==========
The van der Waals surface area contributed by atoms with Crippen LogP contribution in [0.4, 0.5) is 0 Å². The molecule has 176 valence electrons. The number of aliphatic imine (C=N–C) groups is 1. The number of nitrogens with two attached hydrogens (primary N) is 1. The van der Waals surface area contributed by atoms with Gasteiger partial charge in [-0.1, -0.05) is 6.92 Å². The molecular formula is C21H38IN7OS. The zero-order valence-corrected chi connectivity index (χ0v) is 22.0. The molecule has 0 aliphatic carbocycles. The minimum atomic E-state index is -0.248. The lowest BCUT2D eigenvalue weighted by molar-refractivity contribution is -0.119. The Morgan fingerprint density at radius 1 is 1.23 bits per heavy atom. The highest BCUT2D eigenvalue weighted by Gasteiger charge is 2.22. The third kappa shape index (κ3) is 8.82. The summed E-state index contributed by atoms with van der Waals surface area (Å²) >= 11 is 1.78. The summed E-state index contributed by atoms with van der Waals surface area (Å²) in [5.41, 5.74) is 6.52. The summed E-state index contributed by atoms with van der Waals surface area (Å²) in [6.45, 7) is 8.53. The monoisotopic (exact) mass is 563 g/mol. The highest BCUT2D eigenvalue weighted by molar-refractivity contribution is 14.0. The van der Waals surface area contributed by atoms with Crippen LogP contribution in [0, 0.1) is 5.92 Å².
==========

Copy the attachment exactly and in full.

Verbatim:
The van der Waals surface area contributed by atoms with Crippen LogP contribution in [0.4, 0.5) is 0 Å². The molecule has 176 valence electrons. The number of aliphatic imine (C=N–C) groups is 1. The number of nitrogens with two attached hydrogens (primary N) is 1. The van der Waals surface area contributed by atoms with Gasteiger partial charge in [-0.1, -0.05) is 6.92 Å². The molecular formula is C21H38IN7OS. The zero-order valence-corrected chi connectivity index (χ0v) is 22.0. The molecule has 0 aliphatic carbocycles. The minimum atomic E-state index is -0.248. The lowest BCUT2D eigenvalue weighted by molar-refractivity contribution is -0.119. The Morgan fingerprint density at radius 1 is 1.23 bits per heavy atom. The highest BCUT2D eigenvalue weighted by Gasteiger charge is 2.22. The third kappa shape index (κ3) is 8.82. The summed E-state index contributed by atoms with van der Waals surface area (Å²) >= 11 is 1.78. The summed E-state index contributed by atoms with van der Waals surface area (Å²) in [5.41, 5.74) is 6.52. The summed E-state index contributed by atoms with van der Waals surface area (Å²) in [6.45, 7) is 8.53. The monoisotopic (exact) mass is 563 g/mol. The highest BCUT2D eigenvalue weighted by molar-refractivity contribution is 14.0. The van der Waals surface area contributed by atoms with Crippen LogP contribution in [0, 0.1) is 5.92 Å².